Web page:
Since it is a game, a lot of the fun is in taking part, yet really the most important part of any game will be in the winning. In this case, winning would involve getting a present that you really like, or (if you are a particularly spiteful person), getting the best present available, regardless of whether you actually wanted it or not. In any case, the behaviour of other guests is also a consideration and it would be preferable from an entertainment point of view for there to be as much skulduggery as possible, and preferably without affecting your pursuit of your desired Christmas gift.

So, with these two goals in mind, a strategy is needed in order to maximise the potential to achieve both. Again, looking at the game from a theoretical view, there are two ways in which an individual can affect the game from the outset:

  • Before the game: Choice of present you bring.
  • During the game when your number is drawn: whether to unwrap, or steal.

An overlooked strategy for success in winning Christmas during a white elephant game is our personal choice of present brought to the table. Remember this can occur long before the game, and therefore there are no excuses for overlooking the importance. The obvious strategy here would be to buy something shite or embarrassing, wrap it up, and bring it along. Someone opens it on the night, wow they are embarrassed, there is laughter for 30 seconds, the game moves on to the next person. No one will steal your shite present from the person who opened it, and you have not really added to the game. Nor will you have furthered your aim of winning Christmas.

I would argue here that an optimal strategy is buying (within the specified game rules) an exceptional present, one that takes into account the preferences of those in attendance, with the knowledge that most would want it. This scenario would guarantee multiple steals, and ensure tension throughout the remainder of the game. Not only that, but if done well, it could distract the majority of guests from following and possibly curbing your pursuit of a desired present. Let them fight over your trinket, while you covertly manoeuvre your way to glory. Therefore it is apparent that plenty can be done before the game begins to ensure a rich bounty come the end of a  white elephant exchange.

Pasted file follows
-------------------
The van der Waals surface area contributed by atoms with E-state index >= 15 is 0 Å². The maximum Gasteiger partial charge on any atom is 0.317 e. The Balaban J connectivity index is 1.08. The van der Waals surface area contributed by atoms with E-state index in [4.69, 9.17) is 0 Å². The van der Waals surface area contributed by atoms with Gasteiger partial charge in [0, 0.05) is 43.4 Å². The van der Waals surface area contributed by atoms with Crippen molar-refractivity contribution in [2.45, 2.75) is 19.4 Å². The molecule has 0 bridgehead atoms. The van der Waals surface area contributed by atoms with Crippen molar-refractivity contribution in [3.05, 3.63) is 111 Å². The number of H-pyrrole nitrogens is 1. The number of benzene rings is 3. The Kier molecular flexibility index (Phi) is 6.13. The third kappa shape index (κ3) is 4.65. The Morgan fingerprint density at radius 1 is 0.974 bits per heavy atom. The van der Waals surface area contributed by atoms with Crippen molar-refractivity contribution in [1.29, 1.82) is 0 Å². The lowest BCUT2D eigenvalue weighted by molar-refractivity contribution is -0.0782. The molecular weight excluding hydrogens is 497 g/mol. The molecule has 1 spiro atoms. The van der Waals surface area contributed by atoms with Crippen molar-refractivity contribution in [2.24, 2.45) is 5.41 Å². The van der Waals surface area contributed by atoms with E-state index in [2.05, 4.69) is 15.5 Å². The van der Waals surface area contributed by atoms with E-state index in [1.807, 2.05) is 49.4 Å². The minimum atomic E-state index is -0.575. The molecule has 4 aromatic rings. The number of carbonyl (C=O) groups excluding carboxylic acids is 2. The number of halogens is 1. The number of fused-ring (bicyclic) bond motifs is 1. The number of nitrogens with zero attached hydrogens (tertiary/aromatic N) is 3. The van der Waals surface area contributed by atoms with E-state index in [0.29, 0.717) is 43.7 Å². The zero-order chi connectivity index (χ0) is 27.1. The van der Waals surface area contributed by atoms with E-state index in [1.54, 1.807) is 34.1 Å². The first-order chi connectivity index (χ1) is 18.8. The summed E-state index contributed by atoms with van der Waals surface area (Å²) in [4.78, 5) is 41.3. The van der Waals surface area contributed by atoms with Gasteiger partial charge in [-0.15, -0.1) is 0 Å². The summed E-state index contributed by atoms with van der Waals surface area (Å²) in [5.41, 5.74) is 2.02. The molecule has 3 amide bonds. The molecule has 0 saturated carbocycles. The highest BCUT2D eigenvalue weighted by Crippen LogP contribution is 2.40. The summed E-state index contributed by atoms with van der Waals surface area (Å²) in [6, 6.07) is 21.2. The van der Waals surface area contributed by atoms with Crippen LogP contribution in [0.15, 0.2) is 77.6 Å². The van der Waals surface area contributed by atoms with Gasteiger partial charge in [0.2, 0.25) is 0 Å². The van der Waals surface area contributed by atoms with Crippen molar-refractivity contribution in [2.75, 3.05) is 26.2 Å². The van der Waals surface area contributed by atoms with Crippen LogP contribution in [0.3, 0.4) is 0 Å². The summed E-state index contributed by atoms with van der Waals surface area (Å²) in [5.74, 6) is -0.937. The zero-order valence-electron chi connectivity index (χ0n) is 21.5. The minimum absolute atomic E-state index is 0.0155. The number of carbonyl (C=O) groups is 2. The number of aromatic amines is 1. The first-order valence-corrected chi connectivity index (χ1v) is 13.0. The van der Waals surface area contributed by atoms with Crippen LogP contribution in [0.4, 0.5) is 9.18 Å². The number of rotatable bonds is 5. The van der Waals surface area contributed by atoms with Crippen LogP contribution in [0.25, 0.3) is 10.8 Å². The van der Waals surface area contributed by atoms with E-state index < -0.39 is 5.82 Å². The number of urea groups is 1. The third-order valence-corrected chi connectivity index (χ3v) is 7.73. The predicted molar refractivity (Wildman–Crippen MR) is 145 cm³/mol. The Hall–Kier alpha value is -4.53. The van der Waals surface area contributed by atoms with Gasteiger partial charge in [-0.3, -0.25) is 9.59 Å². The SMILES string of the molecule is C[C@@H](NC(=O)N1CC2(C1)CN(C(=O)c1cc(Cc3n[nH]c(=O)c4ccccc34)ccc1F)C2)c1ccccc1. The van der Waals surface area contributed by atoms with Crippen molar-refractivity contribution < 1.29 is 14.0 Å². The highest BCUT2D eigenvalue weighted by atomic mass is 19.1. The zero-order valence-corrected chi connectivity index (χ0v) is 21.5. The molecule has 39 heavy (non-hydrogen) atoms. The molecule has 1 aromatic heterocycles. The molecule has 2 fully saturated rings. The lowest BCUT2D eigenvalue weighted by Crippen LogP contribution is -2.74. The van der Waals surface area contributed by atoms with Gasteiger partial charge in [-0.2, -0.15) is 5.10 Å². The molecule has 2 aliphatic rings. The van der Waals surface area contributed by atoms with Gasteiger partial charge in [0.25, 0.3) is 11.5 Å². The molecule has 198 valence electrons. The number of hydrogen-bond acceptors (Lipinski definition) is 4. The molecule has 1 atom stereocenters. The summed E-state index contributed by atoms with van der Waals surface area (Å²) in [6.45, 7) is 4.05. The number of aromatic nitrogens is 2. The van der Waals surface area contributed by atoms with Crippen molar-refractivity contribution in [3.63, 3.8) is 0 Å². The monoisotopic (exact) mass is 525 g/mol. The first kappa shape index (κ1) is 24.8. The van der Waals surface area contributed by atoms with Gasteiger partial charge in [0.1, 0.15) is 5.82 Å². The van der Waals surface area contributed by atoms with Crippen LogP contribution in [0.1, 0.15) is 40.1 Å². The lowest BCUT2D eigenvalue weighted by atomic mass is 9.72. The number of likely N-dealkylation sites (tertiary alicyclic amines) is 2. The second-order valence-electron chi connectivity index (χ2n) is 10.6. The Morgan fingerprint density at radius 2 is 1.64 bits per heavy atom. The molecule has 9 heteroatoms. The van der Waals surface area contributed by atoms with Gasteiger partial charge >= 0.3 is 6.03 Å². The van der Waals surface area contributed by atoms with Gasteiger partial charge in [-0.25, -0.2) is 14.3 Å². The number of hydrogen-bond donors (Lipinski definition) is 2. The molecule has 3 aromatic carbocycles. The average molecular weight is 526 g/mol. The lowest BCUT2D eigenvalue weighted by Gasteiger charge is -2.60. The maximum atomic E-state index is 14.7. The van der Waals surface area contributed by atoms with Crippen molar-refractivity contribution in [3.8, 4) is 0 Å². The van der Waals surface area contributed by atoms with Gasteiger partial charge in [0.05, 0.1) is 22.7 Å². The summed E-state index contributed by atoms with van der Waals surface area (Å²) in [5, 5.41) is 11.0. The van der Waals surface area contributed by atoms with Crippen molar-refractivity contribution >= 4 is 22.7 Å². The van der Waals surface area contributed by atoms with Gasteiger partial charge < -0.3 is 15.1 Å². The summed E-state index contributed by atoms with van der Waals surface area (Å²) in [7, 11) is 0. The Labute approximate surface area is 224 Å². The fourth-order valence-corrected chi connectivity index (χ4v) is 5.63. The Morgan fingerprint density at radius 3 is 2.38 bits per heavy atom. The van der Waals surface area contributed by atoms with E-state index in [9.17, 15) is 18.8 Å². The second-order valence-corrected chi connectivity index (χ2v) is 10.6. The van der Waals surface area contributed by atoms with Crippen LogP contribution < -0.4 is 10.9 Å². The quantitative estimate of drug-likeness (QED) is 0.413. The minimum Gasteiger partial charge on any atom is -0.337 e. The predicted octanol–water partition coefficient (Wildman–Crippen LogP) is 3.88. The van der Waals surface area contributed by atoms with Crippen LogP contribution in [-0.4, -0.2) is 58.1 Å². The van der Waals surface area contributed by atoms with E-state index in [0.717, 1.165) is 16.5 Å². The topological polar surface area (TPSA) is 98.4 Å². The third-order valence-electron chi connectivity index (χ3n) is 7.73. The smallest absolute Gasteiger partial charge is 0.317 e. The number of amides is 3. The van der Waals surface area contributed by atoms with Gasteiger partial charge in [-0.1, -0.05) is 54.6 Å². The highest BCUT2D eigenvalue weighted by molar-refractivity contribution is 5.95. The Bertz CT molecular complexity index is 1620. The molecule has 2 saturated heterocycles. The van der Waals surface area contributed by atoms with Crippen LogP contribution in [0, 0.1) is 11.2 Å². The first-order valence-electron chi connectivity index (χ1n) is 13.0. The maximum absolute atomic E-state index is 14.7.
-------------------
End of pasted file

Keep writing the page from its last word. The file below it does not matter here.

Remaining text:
This manoeuvring is easier said than done however. The game can be won and lost through poor decision making when it comes to your turn. Choosing to unwrap a gift will yield one of two outcomes: a good gift, or a bad one. If it is a good one, it will be stolen almost immediately. If it is a bad one, you will be stuck with it forever. My recommendation here would be to steal the best available unwrapped present at the time, even if you do not want it. The rationale would be that even if you do not want it, someone will, and will steal it from you eventually. When this occurs you will get to choose again, possibly from a greater selection of unwrapped presents, and just possibly there will be something available that you really want. The point here is that if you steal, people are more likely to steal from you, and if this occurs, you will get to choose more often. With patience, you will get to the gift that your heart desires.

Luck does enter the game at various points. The order in which guests take their turn to receive a present is completely random, and it really does not pay to be drawn early, as there will not be many stealable gifts to choose from, and the eyes of the guests will be around you, resolving to steal anything of even remote quality. Of course, this will just lead to more opportunities or you to observe the possessions of all around you, and plunder the best. The strategy I have laid out here will not win you friends, nor earn you invites for next year’s party. All it can give you is the chance for victory, on this most holy of occasions.  Only with such a strategy can one hope to tame the white elephant. Only with such a strategy can one have the chance to win Christmas, once and for all.